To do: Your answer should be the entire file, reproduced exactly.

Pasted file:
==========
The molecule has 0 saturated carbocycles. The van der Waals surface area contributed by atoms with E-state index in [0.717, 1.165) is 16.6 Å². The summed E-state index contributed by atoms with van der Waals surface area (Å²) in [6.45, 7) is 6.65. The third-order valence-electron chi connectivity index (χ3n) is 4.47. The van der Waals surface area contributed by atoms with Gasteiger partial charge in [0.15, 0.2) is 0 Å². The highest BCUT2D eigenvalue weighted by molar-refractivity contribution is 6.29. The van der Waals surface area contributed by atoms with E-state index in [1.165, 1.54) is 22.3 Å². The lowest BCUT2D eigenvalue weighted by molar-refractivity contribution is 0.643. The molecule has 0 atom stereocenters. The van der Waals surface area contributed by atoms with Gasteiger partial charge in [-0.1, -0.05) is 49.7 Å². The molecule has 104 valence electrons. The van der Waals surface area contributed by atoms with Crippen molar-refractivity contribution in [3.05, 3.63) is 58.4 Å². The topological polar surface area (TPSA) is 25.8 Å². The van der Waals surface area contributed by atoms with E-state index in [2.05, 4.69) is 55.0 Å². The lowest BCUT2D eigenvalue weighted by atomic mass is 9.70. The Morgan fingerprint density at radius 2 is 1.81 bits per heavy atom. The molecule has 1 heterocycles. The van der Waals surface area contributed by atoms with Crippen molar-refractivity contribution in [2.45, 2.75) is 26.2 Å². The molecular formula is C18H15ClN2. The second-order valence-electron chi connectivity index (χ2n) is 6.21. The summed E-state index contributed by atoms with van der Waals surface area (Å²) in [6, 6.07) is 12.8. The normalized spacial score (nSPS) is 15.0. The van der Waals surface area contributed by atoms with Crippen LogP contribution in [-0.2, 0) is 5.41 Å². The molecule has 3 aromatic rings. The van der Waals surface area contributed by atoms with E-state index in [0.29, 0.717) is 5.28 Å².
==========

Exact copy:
The molecule has 0 saturated carbocycles. The van der Waals surface area contributed by atoms with E-state index in [0.717, 1.165) is 16.6 Å². The summed E-state index contributed by atoms with van der Waals surface area (Å²) in [6.45, 7) is 6.65. The third-order valence-electron chi connectivity index (χ3n) is 4.47. The van der Waals surface area contributed by atoms with Gasteiger partial charge in [0.15, 0.2) is 0 Å². The highest BCUT2D eigenvalue weighted by molar-refractivity contribution is 6.29. The van der Waals surface area contributed by atoms with E-state index in [1.165, 1.54) is 22.3 Å². The lowest BCUT2D eigenvalue weighted by molar-refractivity contribution is 0.643. The molecule has 0 atom stereocenters. The van der Waals surface area contributed by atoms with Gasteiger partial charge in [-0.1, -0.05) is 49.7 Å². The molecule has 104 valence electrons. The van der Waals surface area contributed by atoms with Crippen molar-refractivity contribution in [3.05, 3.63) is 58.4 Å². The topological polar surface area (TPSA) is 25.8 Å². The van der Waals surface area contributed by atoms with E-state index in [2.05, 4.69) is 55.0 Å². The lowest BCUT2D eigenvalue weighted by atomic mass is 9.70. The Morgan fingerprint density at radius 2 is 1.81 bits per heavy atom. The molecule has 1 heterocycles. The van der Waals surface area contributed by atoms with Crippen molar-refractivity contribution in [2.45, 2.75) is 26.2 Å². The molecular formula is C18H15ClN2. The second-order valence-electron chi connectivity index (χ2n) is 6.21. The summed E-state index contributed by atoms with van der Waals surface area (Å²) in [6, 6.07) is 12.8. The normalized spacial score (nSPS) is 15.0. The van der Waals surface area contributed by atoms with Crippen LogP contribution in [-0.2, 0) is 5.41 Å². The molecule has 3 aromatic rings. The van der Waals surface area contributed by atoms with E-state index in [0.29, 0.717) is 5.28 Å².